He regarded the China of the Cultural Revolution as addressing this issue and indeed although China developed in a way that Amin may not have foreseen there is some basis for the view that it did first ensure an autocentric development path, only engaging with global capitalism when it was in a strong position to do so. Much has changed in China since 1974, as is the case across the world. We are now possibly in an even less favourable phase of world history. The contradictions of capitalism at the centre are being resolved in ways, which inhibit the periphery even further from a socialist self-centred development.

In the past four decades we have lived through the triumph and the crisis of neoliberalism, the global financial monopolisation of capital, the colonisation of the State by private capital principally by the privatisation of state assets, and the liberalisation of the labour market with stricter anti-union laws and transnational freedom of movement resulting in the suppression of wages with the consequent increased social inequality and deprivation. Africa economies and the rest of peripheral capitalism have been ruthlessly subject to neoliberal policies, which have made them even less able, even if willing, to pursue a self-centred path.

These developments are fundamentally the reaction to the falling profit rates of the 1970s as wages, after pressure from organised labour, took an increasing share of the value of output. Capital’s recovery of value from labour points to the central contradiction of capital that Amin set out in his article: that the only way value can be realised in a mass consumption market is for the masses to have the power to consume. As consumers’ incomes were squeezed under neoliberalism, this contradiction was resolved by increasing credit to consumers which led to the financial crash of 2007/8 and can only lead to another financial crash, which some believe is imminent. Underlying these developments is increased automation, computerisation and robotisation which reduces the need for physical labour, creates ever cheaper durable consumption goods and leads to a contradiction between technology and the way society is organised, or as Marx would have put it, between the productive forces and the relations of production.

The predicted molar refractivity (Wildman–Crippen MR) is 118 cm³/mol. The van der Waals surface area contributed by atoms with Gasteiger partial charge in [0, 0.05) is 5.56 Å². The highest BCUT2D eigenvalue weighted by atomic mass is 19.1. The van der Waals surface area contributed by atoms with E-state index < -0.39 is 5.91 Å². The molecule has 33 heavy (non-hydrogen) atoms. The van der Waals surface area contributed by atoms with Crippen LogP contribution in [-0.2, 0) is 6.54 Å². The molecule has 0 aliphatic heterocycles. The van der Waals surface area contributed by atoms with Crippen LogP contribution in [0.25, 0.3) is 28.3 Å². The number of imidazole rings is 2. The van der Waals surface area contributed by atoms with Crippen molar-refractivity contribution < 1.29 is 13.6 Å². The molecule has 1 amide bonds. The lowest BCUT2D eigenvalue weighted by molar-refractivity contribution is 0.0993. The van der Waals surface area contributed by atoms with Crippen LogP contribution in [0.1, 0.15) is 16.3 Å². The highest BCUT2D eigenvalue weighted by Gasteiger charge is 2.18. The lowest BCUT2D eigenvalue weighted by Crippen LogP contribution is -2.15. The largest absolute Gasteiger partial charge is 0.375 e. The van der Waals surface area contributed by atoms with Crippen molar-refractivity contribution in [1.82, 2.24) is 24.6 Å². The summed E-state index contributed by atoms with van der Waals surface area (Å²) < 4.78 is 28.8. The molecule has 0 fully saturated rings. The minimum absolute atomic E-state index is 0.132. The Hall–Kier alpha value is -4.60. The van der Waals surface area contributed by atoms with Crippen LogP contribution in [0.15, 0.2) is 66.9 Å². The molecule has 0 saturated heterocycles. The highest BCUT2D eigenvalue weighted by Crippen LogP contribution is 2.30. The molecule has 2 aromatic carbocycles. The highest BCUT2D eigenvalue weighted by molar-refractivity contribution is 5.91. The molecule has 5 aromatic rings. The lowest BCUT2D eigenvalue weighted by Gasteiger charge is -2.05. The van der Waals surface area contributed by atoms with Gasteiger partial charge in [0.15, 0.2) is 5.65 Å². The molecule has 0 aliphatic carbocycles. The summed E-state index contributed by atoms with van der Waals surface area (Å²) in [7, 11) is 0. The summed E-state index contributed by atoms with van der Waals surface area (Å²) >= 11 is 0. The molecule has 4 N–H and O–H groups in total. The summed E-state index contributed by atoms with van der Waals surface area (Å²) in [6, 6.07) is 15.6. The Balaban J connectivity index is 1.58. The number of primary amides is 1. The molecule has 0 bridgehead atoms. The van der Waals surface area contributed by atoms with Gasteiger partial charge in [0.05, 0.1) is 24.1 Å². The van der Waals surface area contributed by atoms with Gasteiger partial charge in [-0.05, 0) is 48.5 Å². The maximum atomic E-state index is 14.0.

Samir Amin’s later writings (see for example, The Implosion of Capitalism. Samir Amin, 2013clearly recognised the changes that the world had seen since 1974 outlined above, but his conception of the period since 1974 as a long crisis of capitalism and his advocacy of peripheral countries “de-linking” from the global economy, more fully discussed in John Saul’s contribution and touched on by Ray Bush, do find their origin in his work four decades earlier. It is a mark of the power of his original insights that they are as relevant today as they were then.


* Peter Lawrence is Emeritus Professor of Development Economics and author of numerous works dealing with Africa and development issues.

*This article first appeared in The Review of African Political Economy on accessed on 23 August 2018